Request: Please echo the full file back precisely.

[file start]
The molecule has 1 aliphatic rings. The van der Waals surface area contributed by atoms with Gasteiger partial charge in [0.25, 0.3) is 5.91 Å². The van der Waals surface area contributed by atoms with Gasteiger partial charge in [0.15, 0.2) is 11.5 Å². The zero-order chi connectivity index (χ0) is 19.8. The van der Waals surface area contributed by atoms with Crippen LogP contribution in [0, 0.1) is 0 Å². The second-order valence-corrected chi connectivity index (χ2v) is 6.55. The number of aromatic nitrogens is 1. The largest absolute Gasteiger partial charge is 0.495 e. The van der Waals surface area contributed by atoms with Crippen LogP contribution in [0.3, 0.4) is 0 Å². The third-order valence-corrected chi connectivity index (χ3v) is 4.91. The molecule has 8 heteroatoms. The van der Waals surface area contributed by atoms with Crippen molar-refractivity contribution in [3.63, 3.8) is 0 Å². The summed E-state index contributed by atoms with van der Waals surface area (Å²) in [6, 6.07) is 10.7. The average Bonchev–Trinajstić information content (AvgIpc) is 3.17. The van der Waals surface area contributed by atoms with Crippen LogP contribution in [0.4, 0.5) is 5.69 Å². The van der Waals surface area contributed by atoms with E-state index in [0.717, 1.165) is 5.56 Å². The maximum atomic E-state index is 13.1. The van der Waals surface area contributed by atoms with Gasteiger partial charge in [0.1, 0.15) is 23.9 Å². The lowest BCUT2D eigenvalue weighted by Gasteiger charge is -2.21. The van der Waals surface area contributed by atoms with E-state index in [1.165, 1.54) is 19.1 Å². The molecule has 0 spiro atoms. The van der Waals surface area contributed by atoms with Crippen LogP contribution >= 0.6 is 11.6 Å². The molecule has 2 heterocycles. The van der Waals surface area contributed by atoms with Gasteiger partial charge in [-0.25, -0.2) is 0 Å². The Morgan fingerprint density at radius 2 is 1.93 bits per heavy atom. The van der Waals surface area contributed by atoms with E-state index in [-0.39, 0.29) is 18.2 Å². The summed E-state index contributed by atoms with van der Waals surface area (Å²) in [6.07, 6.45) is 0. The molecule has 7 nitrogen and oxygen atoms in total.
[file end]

The molecule has 1 aliphatic rings. The van der Waals surface area contributed by atoms with Gasteiger partial charge in [0.25, 0.3) is 5.91 Å². The van der Waals surface area contributed by atoms with Gasteiger partial charge in [0.15, 0.2) is 11.5 Å². The zero-order chi connectivity index (χ0) is 19.8. The van der Waals surface area contributed by atoms with Crippen LogP contribution in [0, 0.1) is 0 Å². The second-order valence-corrected chi connectivity index (χ2v) is 6.55. The number of aromatic nitrogens is 1. The largest absolute Gasteiger partial charge is 0.495 e. The van der Waals surface area contributed by atoms with Crippen LogP contribution in [0.3, 0.4) is 0 Å². The third-order valence-corrected chi connectivity index (χ3v) is 4.91. The molecule has 8 heteroatoms. The van der Waals surface area contributed by atoms with Crippen molar-refractivity contribution in [3.63, 3.8) is 0 Å². The summed E-state index contributed by atoms with van der Waals surface area (Å²) in [6, 6.07) is 10.7. The average Bonchev–Trinajstić information content (AvgIpc) is 3.17. The van der Waals surface area contributed by atoms with Crippen LogP contribution in [0.4, 0.5) is 5.69 Å². The van der Waals surface area contributed by atoms with E-state index in [0.717, 1.165) is 5.56 Å². The maximum atomic E-state index is 13.1. The van der Waals surface area contributed by atoms with Gasteiger partial charge in [0.1, 0.15) is 23.9 Å². The lowest BCUT2D eigenvalue weighted by Gasteiger charge is -2.21. The van der Waals surface area contributed by atoms with E-state index in [1.165, 1.54) is 19.1 Å². The molecule has 0 spiro atoms. The van der Waals surface area contributed by atoms with Crippen LogP contribution >= 0.6 is 11.6 Å². The molecule has 2 heterocycles. The van der Waals surface area contributed by atoms with Gasteiger partial charge in [-0.25, -0.2) is 0 Å². The Morgan fingerprint density at radius 2 is 1.93 bits per heavy atom. The van der Waals surface area contributed by atoms with E-state index in [-0.39, 0.29) is 18.2 Å². The summed E-state index contributed by atoms with van der Waals surface area (Å²) in [6.07, 6.45) is 0. The molecule has 7 nitrogen and oxygen atoms in total.